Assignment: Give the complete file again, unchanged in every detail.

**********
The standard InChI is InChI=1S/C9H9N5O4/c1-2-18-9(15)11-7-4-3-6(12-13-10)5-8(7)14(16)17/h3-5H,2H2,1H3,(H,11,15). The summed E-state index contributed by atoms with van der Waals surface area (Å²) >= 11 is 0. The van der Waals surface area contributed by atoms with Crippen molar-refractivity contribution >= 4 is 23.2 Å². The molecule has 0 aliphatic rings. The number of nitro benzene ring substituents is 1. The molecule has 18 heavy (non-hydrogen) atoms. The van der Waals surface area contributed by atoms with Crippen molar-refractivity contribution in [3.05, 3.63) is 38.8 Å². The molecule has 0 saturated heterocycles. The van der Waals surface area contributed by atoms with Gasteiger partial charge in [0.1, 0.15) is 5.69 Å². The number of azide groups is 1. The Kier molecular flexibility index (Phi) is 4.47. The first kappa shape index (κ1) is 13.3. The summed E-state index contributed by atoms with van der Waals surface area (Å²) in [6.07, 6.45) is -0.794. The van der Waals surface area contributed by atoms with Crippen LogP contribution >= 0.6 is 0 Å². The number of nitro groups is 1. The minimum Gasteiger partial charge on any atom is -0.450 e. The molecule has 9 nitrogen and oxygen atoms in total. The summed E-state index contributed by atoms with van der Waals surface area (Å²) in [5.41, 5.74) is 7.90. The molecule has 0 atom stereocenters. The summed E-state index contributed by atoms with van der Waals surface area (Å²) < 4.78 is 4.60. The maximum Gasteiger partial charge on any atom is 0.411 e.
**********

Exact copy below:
The standard InChI is InChI=1S/C9H9N5O4/c1-2-18-9(15)11-7-4-3-6(12-13-10)5-8(7)14(16)17/h3-5H,2H2,1H3,(H,11,15). The summed E-state index contributed by atoms with van der Waals surface area (Å²) >= 11 is 0. The van der Waals surface area contributed by atoms with Crippen molar-refractivity contribution >= 4 is 23.2 Å². The molecule has 0 aliphatic rings. The number of nitro benzene ring substituents is 1. The molecule has 18 heavy (non-hydrogen) atoms. The van der Waals surface area contributed by atoms with Crippen molar-refractivity contribution in [3.05, 3.63) is 38.8 Å². The molecule has 0 saturated heterocycles. The van der Waals surface area contributed by atoms with Gasteiger partial charge in [0.1, 0.15) is 5.69 Å². The number of azide groups is 1. The Kier molecular flexibility index (Phi) is 4.47. The first kappa shape index (κ1) is 13.3. The summed E-state index contributed by atoms with van der Waals surface area (Å²) in [6.07, 6.45) is -0.794. The van der Waals surface area contributed by atoms with Crippen LogP contribution >= 0.6 is 0 Å². The number of nitro groups is 1. The minimum Gasteiger partial charge on any atom is -0.450 e. The molecule has 9 nitrogen and oxygen atoms in total. The summed E-state index contributed by atoms with van der Waals surface area (Å²) in [5.41, 5.74) is 7.90. The molecule has 0 atom stereocenters. The summed E-state index contributed by atoms with van der Waals surface area (Å²) < 4.78 is 4.60. The maximum Gasteiger partial charge on any atom is 0.411 e.